As aforementioned, he rules from Apokolips, an industrial Hell-scape planet, a thriving world of agony serving as a manifestation of its Master’s dark imagination.

He also possesses incredible powers of regeneration which grants him the gift of rebirth. He cannot be killed and will come back again, and again.

image via DC

He is Satan in the mythos of DC and to battle the Devil one needs a Messiah, Kal-El.

And Superman has been able to hurt and drive Darkseid back. Though it did take the whole Justice League to stop the daemonic will of the New God.

image via DC

By his hands alone planets have crumbled. Hundreds of thousands of planets have been left in ruin in his wake. He is relentless in pursuit of his goals as well as in battle. Perhaps his most deadly weapon is in fact his mind.


Three years after the comic world met Darkseid, Thanos was introduced in Marvel Comics. He first appeared in The Invincible Iron Man # 55 of February 1973. To be fair, to those who say Darkseid is a copy of Thanos, the facts are the other way around.

image via Marvel

The ‘90s is when Thanos’s infamy took off (primarily due to Infinity Gauntlet 1991) and is how the character is now known among comic fans. I say comic fans because most people today know the Mad Titan thankfully due to the highly successful MCU where he’s served as the proverbial thorn in the Avengers’ side.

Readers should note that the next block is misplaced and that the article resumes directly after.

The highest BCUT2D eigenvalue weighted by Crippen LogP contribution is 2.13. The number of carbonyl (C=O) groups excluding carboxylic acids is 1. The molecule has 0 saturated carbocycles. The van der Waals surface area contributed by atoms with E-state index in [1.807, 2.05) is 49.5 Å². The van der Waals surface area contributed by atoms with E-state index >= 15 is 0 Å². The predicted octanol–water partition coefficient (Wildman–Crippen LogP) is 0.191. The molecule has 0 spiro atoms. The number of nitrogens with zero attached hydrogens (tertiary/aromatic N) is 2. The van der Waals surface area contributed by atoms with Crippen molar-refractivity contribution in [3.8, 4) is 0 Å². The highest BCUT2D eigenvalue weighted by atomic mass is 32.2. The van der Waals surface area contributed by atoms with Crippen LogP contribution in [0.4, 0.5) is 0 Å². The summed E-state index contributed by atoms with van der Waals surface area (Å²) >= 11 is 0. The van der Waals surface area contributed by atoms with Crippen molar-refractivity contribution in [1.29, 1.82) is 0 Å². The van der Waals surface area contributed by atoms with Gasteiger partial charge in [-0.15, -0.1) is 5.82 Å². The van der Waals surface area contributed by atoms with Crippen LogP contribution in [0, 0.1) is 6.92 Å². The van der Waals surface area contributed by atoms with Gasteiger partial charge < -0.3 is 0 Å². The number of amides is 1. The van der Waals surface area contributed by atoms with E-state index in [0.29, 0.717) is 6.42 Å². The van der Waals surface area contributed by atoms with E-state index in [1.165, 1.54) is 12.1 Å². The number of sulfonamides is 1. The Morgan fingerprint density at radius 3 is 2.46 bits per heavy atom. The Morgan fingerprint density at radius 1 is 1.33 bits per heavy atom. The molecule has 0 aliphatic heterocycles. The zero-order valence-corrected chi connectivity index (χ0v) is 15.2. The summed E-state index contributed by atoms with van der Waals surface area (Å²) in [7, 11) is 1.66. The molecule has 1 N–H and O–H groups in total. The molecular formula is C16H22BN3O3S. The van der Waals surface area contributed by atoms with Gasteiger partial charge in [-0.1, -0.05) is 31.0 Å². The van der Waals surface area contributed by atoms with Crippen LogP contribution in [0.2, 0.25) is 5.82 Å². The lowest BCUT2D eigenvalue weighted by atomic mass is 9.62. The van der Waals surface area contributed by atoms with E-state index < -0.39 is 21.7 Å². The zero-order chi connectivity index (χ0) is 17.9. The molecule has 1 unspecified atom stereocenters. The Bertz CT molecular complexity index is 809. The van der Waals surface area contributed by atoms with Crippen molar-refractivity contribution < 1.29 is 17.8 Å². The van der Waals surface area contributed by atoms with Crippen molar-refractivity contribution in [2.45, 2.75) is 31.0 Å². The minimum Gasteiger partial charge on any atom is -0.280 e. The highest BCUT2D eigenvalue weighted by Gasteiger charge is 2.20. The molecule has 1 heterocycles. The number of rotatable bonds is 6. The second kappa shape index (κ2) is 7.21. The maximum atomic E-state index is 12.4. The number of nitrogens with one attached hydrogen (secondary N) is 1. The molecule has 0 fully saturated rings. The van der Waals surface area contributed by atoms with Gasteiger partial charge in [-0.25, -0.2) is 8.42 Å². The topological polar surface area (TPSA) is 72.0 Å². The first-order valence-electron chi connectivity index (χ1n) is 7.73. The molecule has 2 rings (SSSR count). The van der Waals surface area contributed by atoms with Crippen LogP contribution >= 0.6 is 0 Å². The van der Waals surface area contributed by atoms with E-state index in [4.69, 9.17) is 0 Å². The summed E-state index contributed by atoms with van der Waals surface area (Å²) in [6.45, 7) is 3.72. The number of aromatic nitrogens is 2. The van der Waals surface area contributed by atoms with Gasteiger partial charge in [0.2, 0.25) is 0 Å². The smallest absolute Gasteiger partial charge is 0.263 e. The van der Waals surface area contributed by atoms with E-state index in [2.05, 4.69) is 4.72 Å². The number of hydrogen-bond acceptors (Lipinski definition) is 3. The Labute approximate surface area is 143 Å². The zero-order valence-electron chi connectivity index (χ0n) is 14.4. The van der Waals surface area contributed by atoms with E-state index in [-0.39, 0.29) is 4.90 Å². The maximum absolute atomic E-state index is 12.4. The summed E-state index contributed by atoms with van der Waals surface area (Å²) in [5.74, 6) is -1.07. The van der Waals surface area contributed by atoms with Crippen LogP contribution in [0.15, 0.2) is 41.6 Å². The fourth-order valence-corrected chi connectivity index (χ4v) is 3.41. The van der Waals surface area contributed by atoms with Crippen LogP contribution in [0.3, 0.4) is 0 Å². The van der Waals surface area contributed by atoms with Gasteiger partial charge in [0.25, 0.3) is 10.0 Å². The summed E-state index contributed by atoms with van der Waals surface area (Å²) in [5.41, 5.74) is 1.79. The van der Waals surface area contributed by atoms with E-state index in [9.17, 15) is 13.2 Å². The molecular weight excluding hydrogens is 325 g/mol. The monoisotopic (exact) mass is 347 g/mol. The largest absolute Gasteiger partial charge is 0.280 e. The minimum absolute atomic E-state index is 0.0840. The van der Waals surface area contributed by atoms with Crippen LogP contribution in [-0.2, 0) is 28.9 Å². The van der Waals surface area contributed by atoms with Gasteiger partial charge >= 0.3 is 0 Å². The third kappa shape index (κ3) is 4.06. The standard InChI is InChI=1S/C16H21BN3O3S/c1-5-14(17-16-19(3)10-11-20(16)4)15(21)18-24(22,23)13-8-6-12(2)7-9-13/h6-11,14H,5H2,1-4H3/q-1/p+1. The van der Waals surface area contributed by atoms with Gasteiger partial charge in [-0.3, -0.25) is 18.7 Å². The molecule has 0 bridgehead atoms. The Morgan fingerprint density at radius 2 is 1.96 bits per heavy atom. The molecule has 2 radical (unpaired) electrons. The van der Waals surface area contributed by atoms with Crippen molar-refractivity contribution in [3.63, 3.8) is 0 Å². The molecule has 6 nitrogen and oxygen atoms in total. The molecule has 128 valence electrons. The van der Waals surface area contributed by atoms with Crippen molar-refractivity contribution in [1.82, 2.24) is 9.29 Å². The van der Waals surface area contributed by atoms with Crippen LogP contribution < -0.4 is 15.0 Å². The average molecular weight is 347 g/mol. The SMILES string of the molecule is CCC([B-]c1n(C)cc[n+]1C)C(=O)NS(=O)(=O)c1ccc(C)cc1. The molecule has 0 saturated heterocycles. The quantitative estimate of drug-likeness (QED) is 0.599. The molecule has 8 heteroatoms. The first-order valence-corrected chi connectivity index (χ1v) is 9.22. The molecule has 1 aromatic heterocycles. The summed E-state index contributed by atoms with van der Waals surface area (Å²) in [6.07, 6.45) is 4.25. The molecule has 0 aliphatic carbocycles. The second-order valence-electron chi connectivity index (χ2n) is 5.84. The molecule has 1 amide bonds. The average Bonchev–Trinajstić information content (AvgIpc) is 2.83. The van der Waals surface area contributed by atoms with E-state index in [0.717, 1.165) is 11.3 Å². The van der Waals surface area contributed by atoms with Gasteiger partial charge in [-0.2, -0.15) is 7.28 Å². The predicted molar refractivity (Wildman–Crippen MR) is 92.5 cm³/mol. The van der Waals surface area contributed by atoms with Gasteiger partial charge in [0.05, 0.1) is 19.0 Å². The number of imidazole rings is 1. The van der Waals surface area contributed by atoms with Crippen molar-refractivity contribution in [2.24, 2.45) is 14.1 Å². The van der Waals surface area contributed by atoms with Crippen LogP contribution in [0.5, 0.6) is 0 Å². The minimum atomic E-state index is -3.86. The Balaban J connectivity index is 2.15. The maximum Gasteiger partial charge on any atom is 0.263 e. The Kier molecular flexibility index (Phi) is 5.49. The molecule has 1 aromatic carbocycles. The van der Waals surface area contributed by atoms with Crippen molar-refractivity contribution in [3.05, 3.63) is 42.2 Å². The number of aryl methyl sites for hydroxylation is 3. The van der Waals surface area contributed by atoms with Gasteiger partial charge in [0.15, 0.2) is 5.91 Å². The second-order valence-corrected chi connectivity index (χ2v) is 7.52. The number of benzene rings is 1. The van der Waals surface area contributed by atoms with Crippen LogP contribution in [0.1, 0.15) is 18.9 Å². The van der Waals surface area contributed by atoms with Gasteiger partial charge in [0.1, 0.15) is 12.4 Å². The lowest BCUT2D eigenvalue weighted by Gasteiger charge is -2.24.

Marvel Studios spent ten years building the character’s infamy throughout their Avengers films. The end result was seen in Avengers: End Game where the whole Marvel Cinematicverse came together to fight Thanos and his army in a climatic battle.

Thanos is 6 feet tall and purple-skinned with a gnarly-looking chin. He is a descendent of the Eternals and a Titan. Due to a mutation in his genes (due to his lineage) he not only has the powers of an Eternal but to a magnified degree.

image via Marvel

I might also point out that (at least in his early days) he was dating Death herself. It might shock modern Marvel fans to learn that originally the Infinity War was, in part, a plan Thanos made in order to impress Death. Yup, he was a simp.

image via Marvel


He has super stamina and speed, plus a cool ability to absorb and master cosmic energy. He can manipulate matter itself and weaponize it to lethal effect. He is a master tactician. He is a warlord, trained by the best warmasters on his homeworld of Titan.

He’s easily beaten both Thor and Odin (gods), defeated a raging Hulk, and, took a double-fisted stab from Wolverine’s blades then shook it off as though it was nothing. He’s also punched Captain America’s shield into smithereens. And in the movie, threw a fucking moon at Iron Man.

image via Marvel

That shit’s hardcore.

He’s fought every major Marvel super hero you can name and remained on his feet while they each lay broken under his boots.

Origins And Accomplishments:

He was born on Saturn’s moon Titan, and, as aforementioned, is a descendent of Eternals.

image via Marvel